By Klaus Schmitt
At a recent training event for the China operations of a German company, the Chinese participants complained that their German management tend to speak too directly in pointing out mistakes. The Chinese participants told me: This breaks up the perceived harmony with their Chinese managers. I recommended to them next time to bear in mind that their German counterparts did not intend the criticism to be a personal offense, as they only wanted to point out the need for a correction in the activity.
In this context, Germans often can have arguments in the office, and still can go out for a drink together and everything is in harmony again. In China a lot of people would rather leave their job than argue.
Later on the participants seemed so be much clearer with their superior’s intentions and more willing to accept direct talk. Ultimately, they faced a key cultural difference:
Western education and culture emphasize the value of speaking the truth, voicing opinions. In contrast, Chinese culture stresses harmony, consensus, and the use of “softeners” in their language.
The most sensitive moments for cultural differences come up when basic attitudes are taken for granted by culture but not shared with another one. If these cultural differences are ignored, some business deals might fail because one side could violate the unwritten cultural rules of conduct.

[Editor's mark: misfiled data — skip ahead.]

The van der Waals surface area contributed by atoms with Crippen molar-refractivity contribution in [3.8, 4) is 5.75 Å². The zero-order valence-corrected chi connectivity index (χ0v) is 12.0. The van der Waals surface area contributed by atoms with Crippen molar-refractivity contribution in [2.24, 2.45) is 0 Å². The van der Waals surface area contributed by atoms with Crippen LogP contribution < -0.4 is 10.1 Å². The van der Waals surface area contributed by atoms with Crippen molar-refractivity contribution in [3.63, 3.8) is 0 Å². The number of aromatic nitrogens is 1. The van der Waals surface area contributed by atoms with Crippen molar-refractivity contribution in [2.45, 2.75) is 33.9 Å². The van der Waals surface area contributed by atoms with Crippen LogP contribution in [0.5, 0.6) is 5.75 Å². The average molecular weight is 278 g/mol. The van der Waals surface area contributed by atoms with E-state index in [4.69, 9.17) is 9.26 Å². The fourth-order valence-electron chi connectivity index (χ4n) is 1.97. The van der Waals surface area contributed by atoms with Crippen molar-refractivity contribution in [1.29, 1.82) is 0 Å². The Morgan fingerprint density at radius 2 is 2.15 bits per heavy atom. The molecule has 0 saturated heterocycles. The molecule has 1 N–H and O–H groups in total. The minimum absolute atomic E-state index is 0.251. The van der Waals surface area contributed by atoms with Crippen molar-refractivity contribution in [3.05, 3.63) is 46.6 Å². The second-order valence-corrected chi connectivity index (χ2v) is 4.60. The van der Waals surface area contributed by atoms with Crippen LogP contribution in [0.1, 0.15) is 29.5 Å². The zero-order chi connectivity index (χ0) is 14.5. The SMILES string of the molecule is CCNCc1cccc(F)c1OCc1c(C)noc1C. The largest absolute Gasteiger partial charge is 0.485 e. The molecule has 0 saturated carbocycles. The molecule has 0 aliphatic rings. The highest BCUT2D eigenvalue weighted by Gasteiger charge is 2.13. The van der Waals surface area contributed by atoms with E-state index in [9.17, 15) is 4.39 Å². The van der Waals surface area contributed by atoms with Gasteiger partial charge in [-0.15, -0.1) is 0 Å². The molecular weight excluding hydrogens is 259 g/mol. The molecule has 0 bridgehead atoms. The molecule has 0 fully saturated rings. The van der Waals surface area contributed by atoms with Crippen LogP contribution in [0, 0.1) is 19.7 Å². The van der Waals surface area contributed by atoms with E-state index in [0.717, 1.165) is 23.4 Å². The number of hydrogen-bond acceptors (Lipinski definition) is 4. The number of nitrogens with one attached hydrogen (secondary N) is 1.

If we look at the rankings of some of the “cultural dimensions” (e.g. communication context, matrix of relationship, power distance, individualism/collectivism, uncertainty avoidance, sense of time) we actually see various parameters lying mostly on the opposite sides between China and some Western countries like the US or Germany.
Based on my experience, some other striking cultural differences between Chinese and Westerners are:
In Western business it’s important to use facts, data and expertise to show your professionalism. However in China you first have to build up a personal network of trust and informal relations before negotiating.
Blending of Work and Leisure Time (China) <> Separation of Work and Leisure Time (West)
In China the boundary between work and private life is not very clear. We have all heard stories of expats in China who have difficulties maintaining boundaries between private life and their business time. Most Chinese seem to be available by cell phone 24/7 both for business affairs and private matter.
Group Orientation (China) <> Individualism (West)
The concept of giving and saving face combined with a strong group orientation can be a very delicate matter in China. Here’s one simple example I encountered a few weeks ago. At a seminar in Shanghai I had lunch with the Chinese participants and the Western trainer. There were quite a lot of people and we sat at different tables. After having finished my meal, coming from a quite individual cultural background, I wanted to leave early for a walk outside on my own. I expressed this to my Chinese colleagues. All of the sudden they told me that this should not be done because the trainer hadn’t finished his lunch yet. If I had left earlier I would have taken “face” off him. Moreover, I would have offended the unwritten rules of the group.
Spontaneity (China) <> Planning (West)
In China a lot of issues can be managed effectively by practicing some creativity, flexibility and patience. The Chinese are better able to surrender to the situation with a lot of serenity due to their history and geographical conditions.
A simple path for cross-cultural success in China...
Stay flexible and calm, plan some buffer time, and smile. This is already half-way to cross-cultural success!
You succeed in life by smiling, or not at all!
- Chinese Proverb
Senior Consultant, Crescendo Communications Consulting